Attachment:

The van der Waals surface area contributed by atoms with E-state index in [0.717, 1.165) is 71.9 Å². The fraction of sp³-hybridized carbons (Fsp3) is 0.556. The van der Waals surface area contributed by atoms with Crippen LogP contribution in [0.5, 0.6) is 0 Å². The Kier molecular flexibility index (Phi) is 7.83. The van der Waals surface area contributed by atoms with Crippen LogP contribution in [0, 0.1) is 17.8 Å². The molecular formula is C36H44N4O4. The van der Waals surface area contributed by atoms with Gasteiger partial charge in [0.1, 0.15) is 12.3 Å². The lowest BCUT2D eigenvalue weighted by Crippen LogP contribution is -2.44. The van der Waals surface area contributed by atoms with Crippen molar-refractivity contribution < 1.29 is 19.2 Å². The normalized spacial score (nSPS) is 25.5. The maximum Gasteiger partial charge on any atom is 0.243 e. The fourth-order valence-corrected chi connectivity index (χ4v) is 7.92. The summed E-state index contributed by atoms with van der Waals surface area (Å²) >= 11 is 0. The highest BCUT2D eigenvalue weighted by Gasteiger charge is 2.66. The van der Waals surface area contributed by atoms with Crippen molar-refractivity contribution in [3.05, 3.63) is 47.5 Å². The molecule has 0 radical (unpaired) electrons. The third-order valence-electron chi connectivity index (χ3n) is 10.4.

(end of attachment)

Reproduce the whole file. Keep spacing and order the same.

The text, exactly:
The van der Waals surface area contributed by atoms with E-state index in [0.717, 1.165) is 71.9 Å². The fraction of sp³-hybridized carbons (Fsp3) is 0.556. The van der Waals surface area contributed by atoms with Crippen LogP contribution in [0.5, 0.6) is 0 Å². The Kier molecular flexibility index (Phi) is 7.83. The van der Waals surface area contributed by atoms with Crippen LogP contribution in [0, 0.1) is 17.8 Å². The molecular formula is C36H44N4O4. The van der Waals surface area contributed by atoms with Gasteiger partial charge in [0.1, 0.15) is 12.3 Å². The lowest BCUT2D eigenvalue weighted by Crippen LogP contribution is -2.44. The van der Waals surface area contributed by atoms with Crippen molar-refractivity contribution < 1.29 is 19.2 Å². The normalized spacial score (nSPS) is 25.5. The maximum Gasteiger partial charge on any atom is 0.243 e. The fourth-order valence-corrected chi connectivity index (χ4v) is 7.92. The summed E-state index contributed by atoms with van der Waals surface area (Å²) >= 11 is 0. The highest BCUT2D eigenvalue weighted by Gasteiger charge is 2.66. The van der Waals surface area contributed by atoms with Crippen molar-refractivity contribution in [3.05, 3.63) is 47.5 Å². The molecule has 0 radical (unpaired) electrons. The third-order valence-electron chi connectivity index (χ3n) is 10.4.